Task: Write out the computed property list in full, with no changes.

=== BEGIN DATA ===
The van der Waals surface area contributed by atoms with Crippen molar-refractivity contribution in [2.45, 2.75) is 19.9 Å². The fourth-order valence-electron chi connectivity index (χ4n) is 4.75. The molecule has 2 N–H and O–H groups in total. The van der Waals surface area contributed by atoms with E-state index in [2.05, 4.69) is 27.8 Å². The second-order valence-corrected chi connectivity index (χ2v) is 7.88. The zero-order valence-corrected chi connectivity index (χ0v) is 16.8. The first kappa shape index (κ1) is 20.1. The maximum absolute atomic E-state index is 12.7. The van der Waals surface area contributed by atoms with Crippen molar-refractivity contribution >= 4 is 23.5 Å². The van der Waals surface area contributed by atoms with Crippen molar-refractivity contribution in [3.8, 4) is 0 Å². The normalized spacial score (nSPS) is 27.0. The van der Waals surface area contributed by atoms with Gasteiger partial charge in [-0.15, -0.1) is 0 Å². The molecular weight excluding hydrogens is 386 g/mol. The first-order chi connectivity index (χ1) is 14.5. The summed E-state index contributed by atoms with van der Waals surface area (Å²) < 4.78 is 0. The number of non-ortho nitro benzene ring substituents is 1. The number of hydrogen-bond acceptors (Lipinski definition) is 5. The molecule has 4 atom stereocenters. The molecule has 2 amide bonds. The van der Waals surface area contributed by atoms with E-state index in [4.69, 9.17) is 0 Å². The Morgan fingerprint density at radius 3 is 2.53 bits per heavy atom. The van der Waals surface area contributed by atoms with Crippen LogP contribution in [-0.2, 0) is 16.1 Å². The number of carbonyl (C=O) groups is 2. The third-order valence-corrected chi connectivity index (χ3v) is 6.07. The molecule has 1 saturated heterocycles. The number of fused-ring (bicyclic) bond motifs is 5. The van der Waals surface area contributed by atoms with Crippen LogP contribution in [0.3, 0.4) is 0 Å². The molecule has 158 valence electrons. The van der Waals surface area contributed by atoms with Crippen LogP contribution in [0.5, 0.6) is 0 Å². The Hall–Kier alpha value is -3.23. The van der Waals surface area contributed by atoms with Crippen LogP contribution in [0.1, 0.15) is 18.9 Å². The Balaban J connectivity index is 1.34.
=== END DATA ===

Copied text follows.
The van der Waals surface area contributed by atoms with Crippen molar-refractivity contribution in [2.45, 2.75) is 19.9 Å². The fourth-order valence-electron chi connectivity index (χ4n) is 4.75. The molecule has 2 N–H and O–H groups in total. The van der Waals surface area contributed by atoms with E-state index in [2.05, 4.69) is 27.8 Å². The second-order valence-corrected chi connectivity index (χ2v) is 7.88. The zero-order valence-corrected chi connectivity index (χ0v) is 16.8. The first kappa shape index (κ1) is 20.1. The maximum absolute atomic E-state index is 12.7. The van der Waals surface area contributed by atoms with Crippen molar-refractivity contribution >= 4 is 23.5 Å². The van der Waals surface area contributed by atoms with Crippen molar-refractivity contribution in [3.8, 4) is 0 Å². The normalized spacial score (nSPS) is 27.0. The van der Waals surface area contributed by atoms with Gasteiger partial charge in [-0.15, -0.1) is 0 Å². The molecular weight excluding hydrogens is 386 g/mol. The first-order chi connectivity index (χ1) is 14.5. The summed E-state index contributed by atoms with van der Waals surface area (Å²) < 4.78 is 0. The number of non-ortho nitro benzene ring substituents is 1. The number of hydrogen-bond acceptors (Lipinski definition) is 5. The molecule has 4 atom stereocenters. The molecule has 2 amide bonds. The van der Waals surface area contributed by atoms with E-state index in [4.69, 9.17) is 0 Å². The Morgan fingerprint density at radius 3 is 2.53 bits per heavy atom. The van der Waals surface area contributed by atoms with Crippen LogP contribution in [-0.2, 0) is 16.1 Å². The number of carbonyl (C=O) groups is 2. The third-order valence-corrected chi connectivity index (χ3v) is 6.07. The molecule has 1 saturated heterocycles. The number of fused-ring (bicyclic) bond motifs is 5. The van der Waals surface area contributed by atoms with Crippen LogP contribution in [0.3, 0.4) is 0 Å². The molecule has 158 valence electrons. The van der Waals surface area contributed by atoms with Crippen LogP contribution in [0.5, 0.6) is 0 Å². The Hall–Kier alpha value is -3.23. The van der Waals surface area contributed by atoms with Crippen LogP contribution in [0.1, 0.15) is 18.9 Å². The Balaban J connectivity index is 1.34.